Why would they want to convince anyone that its not evil? What, and lose any support they might have in corporate America? I don't think so!

Pot, this is Kettle (4, Interesting)

Ngarrang (1023425) | about 6 years ago | (#23022906)

From the article...
"Microsoft immediately blasted the idea of a search advertising partnership between Yahoo and Google, saying it would be anticompetitive. âoeAny definitive agreement between Yahoo and Google would consolidate over 90 percent of the search advertising market in Googleâ(TM)s hands,â Microsoft said in a statement."

For some reason, this cry for justice rings empty. Does Microsoft honestly think THEY can make such complaints given their own gregarious behavior?

Re:Pot, this is Kettle (2, Insightful)

Anonymous Coward | about 6 years ago | (#23023076)

Does Microsoft honestly think THEY can make such complaints given their own gregarious behavior?


Yes, it's how psychopaths operate. The reality is that Microsoft can't even service their OS monopoly with a competitive product, watching them try to play in every single market is both amusing and frustrating. But let's not chastise them for it, the arrogance is already undoing them from the inside-out.

Re:Pot, this is Kettle (0)

Anonymous Coward | about 6 years ago | (#23026000)

The problem is, even if their plan is severely flawed, it might just work in the short-term--that is, they might be able to acquire Yahoo! in the end somehow. Only then will they fail and bring Yahoo! down with them.

Re:Pot, this is Kettle (3, Insightful)

wellingj (1030460) | about 6 years ago | (#23023084)

True I don't have much sympathy but ad hominem is still a logically flawed argument.

What MS says is logically true, I just don't happen to give a rats ass about them saying it.

Re:Pot, this is Kettle (1)

interiot (50685) | about 6 years ago | (#23024208)

It can be rephrased as a non-ad-hominem:

Microsoft demonstrated several times that US's antitrust measures have no teeth. It's ironic that the one company that's so clearly demonstrated that, now hopes the regulators will change their approach.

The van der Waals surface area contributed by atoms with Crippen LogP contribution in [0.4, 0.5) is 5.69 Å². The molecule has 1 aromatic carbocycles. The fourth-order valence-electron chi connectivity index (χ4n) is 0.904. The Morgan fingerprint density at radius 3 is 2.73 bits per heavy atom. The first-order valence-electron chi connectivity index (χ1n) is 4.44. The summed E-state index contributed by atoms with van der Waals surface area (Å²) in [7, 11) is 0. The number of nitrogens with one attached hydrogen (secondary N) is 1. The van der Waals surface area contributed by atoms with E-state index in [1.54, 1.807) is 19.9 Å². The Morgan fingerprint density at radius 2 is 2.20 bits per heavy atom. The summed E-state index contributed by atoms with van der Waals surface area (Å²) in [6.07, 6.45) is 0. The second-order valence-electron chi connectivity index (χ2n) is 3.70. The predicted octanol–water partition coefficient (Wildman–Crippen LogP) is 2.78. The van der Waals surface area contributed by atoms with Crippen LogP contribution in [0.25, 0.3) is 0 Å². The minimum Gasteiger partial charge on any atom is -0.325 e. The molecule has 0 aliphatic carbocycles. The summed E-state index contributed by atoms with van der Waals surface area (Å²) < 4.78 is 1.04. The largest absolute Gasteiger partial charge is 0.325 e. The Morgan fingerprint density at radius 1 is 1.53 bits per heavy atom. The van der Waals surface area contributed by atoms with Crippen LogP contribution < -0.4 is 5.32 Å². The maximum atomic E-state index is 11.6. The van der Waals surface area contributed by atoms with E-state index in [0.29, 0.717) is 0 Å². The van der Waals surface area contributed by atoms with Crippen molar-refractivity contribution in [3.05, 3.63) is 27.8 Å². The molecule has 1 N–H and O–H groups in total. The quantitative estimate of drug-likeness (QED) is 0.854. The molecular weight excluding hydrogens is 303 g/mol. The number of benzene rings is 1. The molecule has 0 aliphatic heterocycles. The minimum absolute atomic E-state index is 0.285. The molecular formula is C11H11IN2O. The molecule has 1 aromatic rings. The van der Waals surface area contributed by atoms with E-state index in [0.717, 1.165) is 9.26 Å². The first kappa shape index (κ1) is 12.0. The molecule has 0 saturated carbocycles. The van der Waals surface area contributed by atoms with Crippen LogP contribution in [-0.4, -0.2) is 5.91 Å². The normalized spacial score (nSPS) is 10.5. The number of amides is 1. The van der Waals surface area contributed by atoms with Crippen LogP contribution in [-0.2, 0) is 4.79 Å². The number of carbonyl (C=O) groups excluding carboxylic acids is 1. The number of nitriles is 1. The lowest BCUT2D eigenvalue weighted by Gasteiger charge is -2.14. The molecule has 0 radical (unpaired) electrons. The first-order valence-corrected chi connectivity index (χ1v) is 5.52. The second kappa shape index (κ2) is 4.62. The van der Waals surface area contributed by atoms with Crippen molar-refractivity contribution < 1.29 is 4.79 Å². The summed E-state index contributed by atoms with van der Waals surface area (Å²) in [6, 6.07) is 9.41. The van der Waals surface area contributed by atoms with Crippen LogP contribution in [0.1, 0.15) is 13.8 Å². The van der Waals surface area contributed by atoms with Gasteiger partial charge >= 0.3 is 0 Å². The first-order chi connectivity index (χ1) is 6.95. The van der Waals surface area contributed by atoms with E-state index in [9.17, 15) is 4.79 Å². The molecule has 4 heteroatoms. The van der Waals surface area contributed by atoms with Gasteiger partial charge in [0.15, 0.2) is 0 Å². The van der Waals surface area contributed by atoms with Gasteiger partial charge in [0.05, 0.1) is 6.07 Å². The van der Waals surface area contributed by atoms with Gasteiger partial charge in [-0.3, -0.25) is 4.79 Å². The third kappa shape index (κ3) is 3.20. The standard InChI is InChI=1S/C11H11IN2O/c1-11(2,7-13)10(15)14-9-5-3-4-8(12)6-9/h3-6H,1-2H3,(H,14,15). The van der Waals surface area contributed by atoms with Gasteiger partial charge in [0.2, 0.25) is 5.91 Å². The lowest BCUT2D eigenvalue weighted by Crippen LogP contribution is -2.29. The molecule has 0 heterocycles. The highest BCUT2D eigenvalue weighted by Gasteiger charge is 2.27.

Re:Pot, this is Kettle (1)

Jerry Beasters (783525) | about 6 years ago | (#23029412)

It wasn't ad-hominem in the first place. But he did a good job being someone who read about logical fallacies on a website and thinks he's an expert. It makes academics like me who deal with this stuff for a livng pretty angry to have logical fallacies trivialized like that.

Re:Pot, this is Kettle (1)

wellingj (1030460) | about 6 years ago | (#23044644)

For some reason, this cry for justice rings empty. Does Microsoft honestly think THEY can make such complaints given their own gregarious behavior?
I think it's pretty evident that the above is ad hominem attack trying to dissuade us from the main point that:

Any definitive agreement between Yahoo and Google would consolidate over 90 percent of the search advertising market in Google's hands
Which, while exaggerated, is still a logical argument. The state of the desktop market plays no bearing in the statement that a Yahoo-Google partnership would form a rather large power block of internet advertising. So if you are so academic why don't you address the main point? Saying you are academic and being academic are two different things.

Re:Pot, this is Kettle (1, Informative)

ThePromenader (878501) | about 6 years ago | (#23023134)

I couldn't care less who has the majority of the market - as long as they remain the best at what they do. Adobe for example, as far as media is concerned... but MS, with their crappy/bloated/condescending/virus-addled/insecure/monopolistic OS has no excuse - and can have no complaint in the matter. Google is an example to follow, not one to complain about.

Re:Pot, this is Kettle (1)

WindBourne (631190) | about 6 years ago | (#23023770)

Does Microsoft honestly think THEY can make such complaints given their own gregarious behavior?
I believe the word that you wanted is egregious, but your spell checker changed to gregarious.
Would you by chance, be running Windows with MS's new context checking software?

egregious not gregarious (0)

Anonymous Coward | about 6 years ago | (#23024052)

they're not quite anagrams yet.

"gregarious" ? (0)